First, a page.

Monday, February 15, 2010

Latino Olympians

As I sat sipping a cup of café con leche, and reading the Sunday New York Times, I received an email from a friend in Montreal sharing a video clip of approximately 1,500 Canadians participating in a dance-a-long to "Dancing in the Streets" on Robson St in Vancouver, British Columbia. The event was to celebrate the 2010 Vancouver Winter Olympic Games from February 12th through 28th in British Columbia. The video with hundreds of people dancing to a synchronized version of the electric slide, is really quite amusing. The video is available here.

A few hours later, I received an email from my uncle in the Dominican Republic sharing a video clip of how American Latino comedians were making fun of Latinos’ un-athletic participation in the Olympics. Latino Comedians such as Felipe Esparza, Andrew Norelli, and others made fun that there should be an Olympic games focusing on unconventional sports geared towards Latinos such as Extreme Carpooling--how many Latinos can fit in a car; Farming; Boxing—Latinos boxing oranges, apples, grapes; and Playing Dominoes a/k/a Dominican scrabble. The video is available here. Although, I laughed at the humor of mis hermanos, I did not laugh at the underlying message—a lack of Latino Olympians. As I researched the issue, I quickly realized that the real issue was not a lack of Latino Olympians. There had been approximately 24 Latino Olympians in the 2008 Summer Olympics in Beijing. The problem was more fundamental--it was a lack of Latino Olympians' media coverage by major U.S. networks.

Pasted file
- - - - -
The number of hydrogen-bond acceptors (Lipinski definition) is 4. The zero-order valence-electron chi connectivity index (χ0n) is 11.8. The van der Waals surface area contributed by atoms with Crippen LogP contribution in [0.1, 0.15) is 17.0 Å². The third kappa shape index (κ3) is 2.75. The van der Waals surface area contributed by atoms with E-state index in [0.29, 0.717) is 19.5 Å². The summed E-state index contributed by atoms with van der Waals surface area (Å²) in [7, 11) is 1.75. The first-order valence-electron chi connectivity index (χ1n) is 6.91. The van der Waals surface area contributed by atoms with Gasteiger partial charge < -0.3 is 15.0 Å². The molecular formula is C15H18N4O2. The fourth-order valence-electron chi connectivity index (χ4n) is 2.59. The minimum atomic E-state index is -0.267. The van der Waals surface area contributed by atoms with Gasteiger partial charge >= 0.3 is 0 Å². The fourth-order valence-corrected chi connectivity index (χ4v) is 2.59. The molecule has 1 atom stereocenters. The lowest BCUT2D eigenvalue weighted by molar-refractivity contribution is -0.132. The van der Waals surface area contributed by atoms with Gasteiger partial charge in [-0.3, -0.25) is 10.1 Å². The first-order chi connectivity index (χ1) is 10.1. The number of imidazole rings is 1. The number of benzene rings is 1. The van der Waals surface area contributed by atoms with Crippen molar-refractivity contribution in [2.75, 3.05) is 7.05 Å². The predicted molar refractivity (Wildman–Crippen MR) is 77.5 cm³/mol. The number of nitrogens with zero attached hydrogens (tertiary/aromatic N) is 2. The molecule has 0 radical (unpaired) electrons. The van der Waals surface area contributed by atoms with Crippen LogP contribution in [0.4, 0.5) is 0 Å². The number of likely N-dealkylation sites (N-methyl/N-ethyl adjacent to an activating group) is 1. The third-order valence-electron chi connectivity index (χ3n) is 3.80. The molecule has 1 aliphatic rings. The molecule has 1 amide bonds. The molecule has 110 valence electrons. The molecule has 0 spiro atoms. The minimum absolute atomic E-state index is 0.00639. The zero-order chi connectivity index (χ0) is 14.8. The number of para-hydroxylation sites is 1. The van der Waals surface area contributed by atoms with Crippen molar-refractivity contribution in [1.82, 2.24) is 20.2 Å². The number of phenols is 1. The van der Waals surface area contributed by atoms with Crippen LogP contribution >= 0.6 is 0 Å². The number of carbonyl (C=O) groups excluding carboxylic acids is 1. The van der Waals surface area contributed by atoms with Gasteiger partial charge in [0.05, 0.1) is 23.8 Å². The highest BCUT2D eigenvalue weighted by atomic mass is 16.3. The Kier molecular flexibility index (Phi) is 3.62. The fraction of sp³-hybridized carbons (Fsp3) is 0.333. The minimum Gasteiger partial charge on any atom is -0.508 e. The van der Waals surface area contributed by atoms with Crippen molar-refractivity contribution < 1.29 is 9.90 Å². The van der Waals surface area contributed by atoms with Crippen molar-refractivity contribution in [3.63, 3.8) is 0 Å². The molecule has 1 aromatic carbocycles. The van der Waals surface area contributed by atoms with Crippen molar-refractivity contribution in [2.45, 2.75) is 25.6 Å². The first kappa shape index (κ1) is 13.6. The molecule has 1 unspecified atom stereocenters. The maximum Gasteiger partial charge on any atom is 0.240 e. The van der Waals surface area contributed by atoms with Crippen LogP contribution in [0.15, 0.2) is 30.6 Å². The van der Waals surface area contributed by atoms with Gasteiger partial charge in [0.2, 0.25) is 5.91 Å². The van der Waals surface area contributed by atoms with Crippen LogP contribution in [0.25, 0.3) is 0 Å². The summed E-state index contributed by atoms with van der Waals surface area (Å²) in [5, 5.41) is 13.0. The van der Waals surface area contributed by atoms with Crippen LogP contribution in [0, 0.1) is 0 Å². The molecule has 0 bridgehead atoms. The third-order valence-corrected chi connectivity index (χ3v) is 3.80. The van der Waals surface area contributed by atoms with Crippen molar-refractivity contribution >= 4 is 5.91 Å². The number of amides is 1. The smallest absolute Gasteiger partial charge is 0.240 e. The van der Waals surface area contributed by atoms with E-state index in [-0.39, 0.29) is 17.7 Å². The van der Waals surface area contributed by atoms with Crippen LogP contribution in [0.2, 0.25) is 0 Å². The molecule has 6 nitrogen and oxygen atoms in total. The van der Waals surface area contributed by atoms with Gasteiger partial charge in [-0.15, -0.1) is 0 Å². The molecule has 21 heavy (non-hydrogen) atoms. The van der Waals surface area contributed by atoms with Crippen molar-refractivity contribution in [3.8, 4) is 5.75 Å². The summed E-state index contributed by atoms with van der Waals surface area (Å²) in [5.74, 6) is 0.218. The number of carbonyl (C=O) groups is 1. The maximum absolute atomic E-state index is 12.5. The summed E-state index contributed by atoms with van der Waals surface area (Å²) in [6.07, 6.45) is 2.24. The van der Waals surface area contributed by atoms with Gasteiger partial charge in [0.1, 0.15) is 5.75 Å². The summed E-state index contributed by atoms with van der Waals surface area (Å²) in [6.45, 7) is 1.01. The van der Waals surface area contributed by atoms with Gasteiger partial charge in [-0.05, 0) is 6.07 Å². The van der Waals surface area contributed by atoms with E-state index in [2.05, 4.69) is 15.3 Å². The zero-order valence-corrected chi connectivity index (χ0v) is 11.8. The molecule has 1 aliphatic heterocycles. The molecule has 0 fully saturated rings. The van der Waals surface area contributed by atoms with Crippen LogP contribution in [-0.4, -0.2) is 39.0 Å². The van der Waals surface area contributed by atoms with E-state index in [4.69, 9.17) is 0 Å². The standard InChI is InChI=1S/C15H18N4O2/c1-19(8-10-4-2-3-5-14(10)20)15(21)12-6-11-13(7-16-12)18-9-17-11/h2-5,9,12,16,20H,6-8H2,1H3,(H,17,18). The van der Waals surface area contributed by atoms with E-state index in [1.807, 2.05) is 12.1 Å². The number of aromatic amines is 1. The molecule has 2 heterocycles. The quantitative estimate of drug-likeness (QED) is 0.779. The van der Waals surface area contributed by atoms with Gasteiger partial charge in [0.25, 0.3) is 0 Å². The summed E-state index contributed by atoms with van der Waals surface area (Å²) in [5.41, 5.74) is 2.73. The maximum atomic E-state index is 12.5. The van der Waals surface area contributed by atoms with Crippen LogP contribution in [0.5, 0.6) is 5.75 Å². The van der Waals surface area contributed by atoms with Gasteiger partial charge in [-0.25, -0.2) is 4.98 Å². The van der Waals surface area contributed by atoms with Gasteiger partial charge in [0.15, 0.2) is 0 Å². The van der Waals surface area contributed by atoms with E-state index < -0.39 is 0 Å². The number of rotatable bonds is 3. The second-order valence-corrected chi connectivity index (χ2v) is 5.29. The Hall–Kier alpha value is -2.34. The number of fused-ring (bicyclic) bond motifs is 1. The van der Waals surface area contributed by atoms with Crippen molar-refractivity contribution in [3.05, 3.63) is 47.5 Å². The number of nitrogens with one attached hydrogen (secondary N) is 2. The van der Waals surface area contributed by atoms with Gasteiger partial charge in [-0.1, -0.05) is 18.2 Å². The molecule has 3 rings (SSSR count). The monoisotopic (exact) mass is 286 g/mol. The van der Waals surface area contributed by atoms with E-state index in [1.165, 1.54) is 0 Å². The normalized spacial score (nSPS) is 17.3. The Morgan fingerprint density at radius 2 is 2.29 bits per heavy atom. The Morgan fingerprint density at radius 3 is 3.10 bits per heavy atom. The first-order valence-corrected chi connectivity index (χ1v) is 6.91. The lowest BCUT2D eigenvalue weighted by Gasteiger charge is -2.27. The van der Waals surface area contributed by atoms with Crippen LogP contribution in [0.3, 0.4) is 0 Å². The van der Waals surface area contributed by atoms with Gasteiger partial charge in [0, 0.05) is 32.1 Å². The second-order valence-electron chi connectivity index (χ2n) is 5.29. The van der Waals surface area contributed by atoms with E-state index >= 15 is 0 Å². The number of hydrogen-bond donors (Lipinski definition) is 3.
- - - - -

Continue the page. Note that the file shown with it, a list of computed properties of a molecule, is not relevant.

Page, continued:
For example, in the Summer 2008 Olympics, NBC's coverage of the Beijing Olympics was touted as having better than ever content, and production. During, the Opening Ceremonies with its parade of nations, the commentators said something about every country, dropping interesting facts like its geographical location or an interesting anecdote about a certain athlete. When the Puerto Rican flag bearer entered the stage waving the Puerto Rican flag, the flag bearer himself was an Olympian who was schedule to compete in the 2008 Summer Olympics, Luis Rivera Rivera. The NBC announcers said nothing about him. Rivera had made it into the finals, competing on par with China, the U.S., Russia, Japan, Germany, and France. He made us all proud. However, the NBC announcers simply stated, “…Here is Puerto Rico, …and now for a commercial break from our sponsors.” Nothing else was said about Puerto Rico or Rivera when the coverage resumed after the commercial break.

The irony is Rivera finished 14th in the overall standings. It is interesting to me that out of approximately 7 billion people on Earth, Rivera was ranked the 14th best all around gymnast in the world. Yet, NBC did not interview him. To make it numerically even more bizarre, Rivera at the time was the third best gymnast in the western hemisphere. As a Puerto Rican Olympian, Rivera made us all proud. Nevertheless, NBC never interviewed Rivera, or mentioned his name during the 2008 Summer Olympics media coverage. For the approximately 8.5 million Puerto Ricans (living on the island of Puerto Rico, residing in the U.S., serving in Iraq & Afghanistan, and scattered across the world), watching the ceremonies they expected some mention of their native son, Luis Rivera Rivera, or at least some mention regarding how the Puerto Rican National Basketball team was the first to defeat the U.S. “Dream Team” Basketball Team. Unfortunately, Latinos across the world waited in vain.